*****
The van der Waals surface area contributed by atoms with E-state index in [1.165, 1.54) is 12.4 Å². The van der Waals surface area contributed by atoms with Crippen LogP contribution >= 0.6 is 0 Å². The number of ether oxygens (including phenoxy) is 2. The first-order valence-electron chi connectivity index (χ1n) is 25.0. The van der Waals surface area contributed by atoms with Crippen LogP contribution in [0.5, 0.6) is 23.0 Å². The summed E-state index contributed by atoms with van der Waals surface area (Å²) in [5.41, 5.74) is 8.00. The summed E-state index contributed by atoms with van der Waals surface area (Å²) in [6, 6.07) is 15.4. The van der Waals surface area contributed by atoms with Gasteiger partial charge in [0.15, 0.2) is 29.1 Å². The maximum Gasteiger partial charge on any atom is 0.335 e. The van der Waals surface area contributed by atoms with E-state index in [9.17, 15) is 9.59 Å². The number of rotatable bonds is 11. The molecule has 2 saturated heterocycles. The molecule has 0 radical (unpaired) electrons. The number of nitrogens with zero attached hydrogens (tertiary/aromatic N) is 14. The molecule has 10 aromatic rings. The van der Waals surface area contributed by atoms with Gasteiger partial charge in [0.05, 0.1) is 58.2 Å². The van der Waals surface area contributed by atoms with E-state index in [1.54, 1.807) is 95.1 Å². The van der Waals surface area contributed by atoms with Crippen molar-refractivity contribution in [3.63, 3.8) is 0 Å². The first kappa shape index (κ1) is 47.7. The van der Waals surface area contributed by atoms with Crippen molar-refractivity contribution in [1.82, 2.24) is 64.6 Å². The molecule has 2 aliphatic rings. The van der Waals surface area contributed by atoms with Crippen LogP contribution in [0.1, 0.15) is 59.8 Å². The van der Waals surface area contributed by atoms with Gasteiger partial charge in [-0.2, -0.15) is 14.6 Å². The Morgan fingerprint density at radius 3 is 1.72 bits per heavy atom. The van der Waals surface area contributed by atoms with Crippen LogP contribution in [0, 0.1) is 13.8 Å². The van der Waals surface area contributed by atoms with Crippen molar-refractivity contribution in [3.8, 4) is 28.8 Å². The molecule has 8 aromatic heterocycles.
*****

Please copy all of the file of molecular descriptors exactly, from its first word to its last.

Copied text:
The van der Waals surface area contributed by atoms with E-state index in [1.165, 1.54) is 12.4 Å². The van der Waals surface area contributed by atoms with Crippen LogP contribution >= 0.6 is 0 Å². The number of ether oxygens (including phenoxy) is 2. The first-order valence-electron chi connectivity index (χ1n) is 25.0. The van der Waals surface area contributed by atoms with Crippen LogP contribution in [0.5, 0.6) is 23.0 Å². The summed E-state index contributed by atoms with van der Waals surface area (Å²) in [5.41, 5.74) is 8.00. The summed E-state index contributed by atoms with van der Waals surface area (Å²) in [6, 6.07) is 15.4. The van der Waals surface area contributed by atoms with Gasteiger partial charge in [0.15, 0.2) is 29.1 Å². The maximum Gasteiger partial charge on any atom is 0.335 e. The van der Waals surface area contributed by atoms with E-state index in [9.17, 15) is 9.59 Å². The number of rotatable bonds is 11. The molecule has 2 saturated heterocycles. The molecule has 0 radical (unpaired) electrons. The number of nitrogens with zero attached hydrogens (tertiary/aromatic N) is 14. The molecule has 10 aromatic rings. The van der Waals surface area contributed by atoms with Gasteiger partial charge in [0.05, 0.1) is 58.2 Å². The van der Waals surface area contributed by atoms with E-state index in [1.54, 1.807) is 95.1 Å². The van der Waals surface area contributed by atoms with Crippen molar-refractivity contribution in [3.63, 3.8) is 0 Å². The first kappa shape index (κ1) is 47.7. The van der Waals surface area contributed by atoms with Crippen molar-refractivity contribution in [1.82, 2.24) is 64.6 Å². The molecule has 2 aliphatic rings. The van der Waals surface area contributed by atoms with Crippen LogP contribution in [0.1, 0.15) is 59.8 Å². The van der Waals surface area contributed by atoms with Gasteiger partial charge in [-0.2, -0.15) is 14.6 Å². The Morgan fingerprint density at radius 3 is 1.72 bits per heavy atom. The van der Waals surface area contributed by atoms with Crippen LogP contribution in [0, 0.1) is 13.8 Å². The van der Waals surface area contributed by atoms with Crippen molar-refractivity contribution in [3.8, 4) is 28.8 Å². The molecule has 8 aromatic heterocycles.